When Frank Blake was chosen to replace Bob Nardelli as chairman and chief executive of Home Depot last month, some investors were unimpressed.
Critics complained that, as a company insider who served as Mr Nardelli’s chief strategist and dealmaker, he was too attached to the status quo to bring the radical change many investors wanted.
A month later, the doubters are being forced to reconsider following a series of bold steps by Mr Blake to reshape the company’s management and rebuild its battered credibility with investors.
His latest and most significant act came late on Monday, when Home Depot awarded a seat on its board to Relational, an activist investment firm that has hounded the retailer over its sluggish share price performance and controversial executive compensation practices.
The decision to embrace Relational stands in stark contrast to the belligerent attitude taken by Mr Nardelli towards activist investors – symbolised by his refusal to answer questions from shareholders at Home Depot’s fractious annual meeting last year.
Mr Blake appears to be hoping that, by seeking compromise with Relational, Home Depot can avoid another damaging proxy fight at this year’s annual meeting and bring a friendlier tone to the board’s relationship with shareholders.
Matthew Fassler, analyst at Goldman Sachs, said Home Depot could have resisted California-based Relational because the firm owns little more than 1 per cent of the company.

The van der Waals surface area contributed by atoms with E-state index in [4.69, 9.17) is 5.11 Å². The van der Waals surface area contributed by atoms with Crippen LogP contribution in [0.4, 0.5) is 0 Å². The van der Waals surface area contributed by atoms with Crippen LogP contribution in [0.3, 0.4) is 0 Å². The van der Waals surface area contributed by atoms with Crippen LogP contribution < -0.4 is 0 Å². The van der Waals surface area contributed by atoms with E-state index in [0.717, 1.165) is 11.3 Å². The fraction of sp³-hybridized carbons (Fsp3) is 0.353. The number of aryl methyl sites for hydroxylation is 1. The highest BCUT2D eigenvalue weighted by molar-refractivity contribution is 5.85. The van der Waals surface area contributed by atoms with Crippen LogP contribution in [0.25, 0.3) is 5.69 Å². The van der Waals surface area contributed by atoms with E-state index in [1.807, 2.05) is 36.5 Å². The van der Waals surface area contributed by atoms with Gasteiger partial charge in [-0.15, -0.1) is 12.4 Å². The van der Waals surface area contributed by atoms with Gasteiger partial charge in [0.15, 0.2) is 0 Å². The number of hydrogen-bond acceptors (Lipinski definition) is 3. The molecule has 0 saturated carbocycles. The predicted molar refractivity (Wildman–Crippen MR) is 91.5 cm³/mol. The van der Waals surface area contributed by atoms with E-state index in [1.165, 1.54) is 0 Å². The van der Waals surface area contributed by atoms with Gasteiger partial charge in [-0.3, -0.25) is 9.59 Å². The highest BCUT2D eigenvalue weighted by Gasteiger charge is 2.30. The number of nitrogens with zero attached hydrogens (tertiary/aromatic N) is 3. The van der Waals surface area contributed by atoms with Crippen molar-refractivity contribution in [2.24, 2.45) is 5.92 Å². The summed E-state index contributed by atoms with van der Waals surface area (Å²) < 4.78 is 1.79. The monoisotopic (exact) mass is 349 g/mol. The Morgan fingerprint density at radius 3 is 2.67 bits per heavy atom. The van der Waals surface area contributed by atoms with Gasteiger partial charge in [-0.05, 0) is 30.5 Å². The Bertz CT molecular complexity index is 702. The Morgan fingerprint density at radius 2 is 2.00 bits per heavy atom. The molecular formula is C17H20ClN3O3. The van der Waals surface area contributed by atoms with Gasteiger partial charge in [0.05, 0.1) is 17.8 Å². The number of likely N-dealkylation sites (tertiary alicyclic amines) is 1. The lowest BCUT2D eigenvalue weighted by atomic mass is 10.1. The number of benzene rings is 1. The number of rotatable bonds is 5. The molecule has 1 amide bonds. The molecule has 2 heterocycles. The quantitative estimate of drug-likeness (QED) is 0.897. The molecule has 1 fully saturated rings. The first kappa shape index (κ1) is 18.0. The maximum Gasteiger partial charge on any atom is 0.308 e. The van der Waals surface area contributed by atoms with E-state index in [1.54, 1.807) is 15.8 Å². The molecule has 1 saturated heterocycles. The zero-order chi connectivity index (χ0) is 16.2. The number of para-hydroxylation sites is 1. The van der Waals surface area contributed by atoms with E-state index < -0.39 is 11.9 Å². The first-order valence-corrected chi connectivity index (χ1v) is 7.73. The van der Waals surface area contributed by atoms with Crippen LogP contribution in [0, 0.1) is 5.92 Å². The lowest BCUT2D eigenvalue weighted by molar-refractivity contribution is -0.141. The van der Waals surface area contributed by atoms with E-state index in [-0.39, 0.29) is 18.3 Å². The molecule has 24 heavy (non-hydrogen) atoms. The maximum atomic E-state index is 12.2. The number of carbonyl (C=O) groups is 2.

But he welcomed the “peaceful resolution to a potentially messy episode” as evidence of a new culture of improved governance and greater focus on shareholder value by the home improvement chain.
Mr Blake had already made an important concession to shareholders by agreeing a compensation package worth less than half the $24m a year that Mr Nardelli was paid and more closely linked to share price performance.
Steps have also been taken to overhaul management,criticised for being too rigid and authoritarian under Mr Nardelli, with four senior executives having departed since Mr Blake took charge.
While the new leadership style has been broadly welcomed, it remains to be seen whether Mr Blake is prepared to make the more fundamental strategic changes wanted by Relational and other investors.
Relational has called for Home Depot to consider new strategic options to increase shareholder value, including a possible leveraged buy-out by private equity firms and the disposal of its large wholesale division.
In return for its seat on the board, Relational agreed to drop its campaign for an independent strategic review and vowed to support each slate of directors proposed by the board for the nextthree years.
But David Batchelder, Relational’s nominee for the board, will be free to push for change from within when he takes his seat later this month.
The willingness of America’s second-largest retailer to seek compromise with its fiercest shareholder critic underlines the growing influence of activist investors over UScompanies.
In a joint statement with Ralph Whitworth, head of Relational, Mr Blake said the agreement would “give Home Depot the benefit of Relational’s strategic business advice” without a costly and distracting proxy battle.
Mr Batchelder commended Home Depot’s board for “demonstrating accountability and responsibility” by responding to shareholder concerns. “We look forward to working together to further strengthen the business and deliver strong returns to all shareholders,” he said.